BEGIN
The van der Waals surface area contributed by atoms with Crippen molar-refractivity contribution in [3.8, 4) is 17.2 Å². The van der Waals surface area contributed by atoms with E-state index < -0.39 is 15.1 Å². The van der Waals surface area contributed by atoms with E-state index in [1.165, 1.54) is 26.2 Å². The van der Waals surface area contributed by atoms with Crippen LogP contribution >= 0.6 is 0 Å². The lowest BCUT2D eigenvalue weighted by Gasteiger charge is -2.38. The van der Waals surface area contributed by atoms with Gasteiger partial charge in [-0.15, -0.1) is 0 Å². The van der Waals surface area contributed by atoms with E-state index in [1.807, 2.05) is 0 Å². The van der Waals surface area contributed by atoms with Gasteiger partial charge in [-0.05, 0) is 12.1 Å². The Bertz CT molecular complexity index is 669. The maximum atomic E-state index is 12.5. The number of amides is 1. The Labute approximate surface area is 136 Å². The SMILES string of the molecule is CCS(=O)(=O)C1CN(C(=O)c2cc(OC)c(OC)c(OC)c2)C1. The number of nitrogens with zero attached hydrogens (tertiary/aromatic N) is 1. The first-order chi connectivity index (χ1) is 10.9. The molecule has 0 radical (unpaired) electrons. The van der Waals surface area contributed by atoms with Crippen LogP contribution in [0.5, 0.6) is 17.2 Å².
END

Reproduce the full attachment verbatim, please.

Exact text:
The van der Waals surface area contributed by atoms with Crippen molar-refractivity contribution in [3.8, 4) is 17.2 Å². The van der Waals surface area contributed by atoms with E-state index < -0.39 is 15.1 Å². The van der Waals surface area contributed by atoms with E-state index in [1.165, 1.54) is 26.2 Å². The van der Waals surface area contributed by atoms with Crippen LogP contribution >= 0.6 is 0 Å². The lowest BCUT2D eigenvalue weighted by Gasteiger charge is -2.38. The van der Waals surface area contributed by atoms with Gasteiger partial charge in [-0.15, -0.1) is 0 Å². The van der Waals surface area contributed by atoms with E-state index in [1.807, 2.05) is 0 Å². The van der Waals surface area contributed by atoms with Gasteiger partial charge in [-0.05, 0) is 12.1 Å². The Bertz CT molecular complexity index is 669. The maximum atomic E-state index is 12.5. The number of amides is 1. The Labute approximate surface area is 136 Å². The SMILES string of the molecule is CCS(=O)(=O)C1CN(C(=O)c2cc(OC)c(OC)c(OC)c2)C1. The number of nitrogens with zero attached hydrogens (tertiary/aromatic N) is 1. The first-order chi connectivity index (χ1) is 10.9. The molecule has 0 radical (unpaired) electrons. The van der Waals surface area contributed by atoms with Crippen LogP contribution in [0.5, 0.6) is 17.2 Å².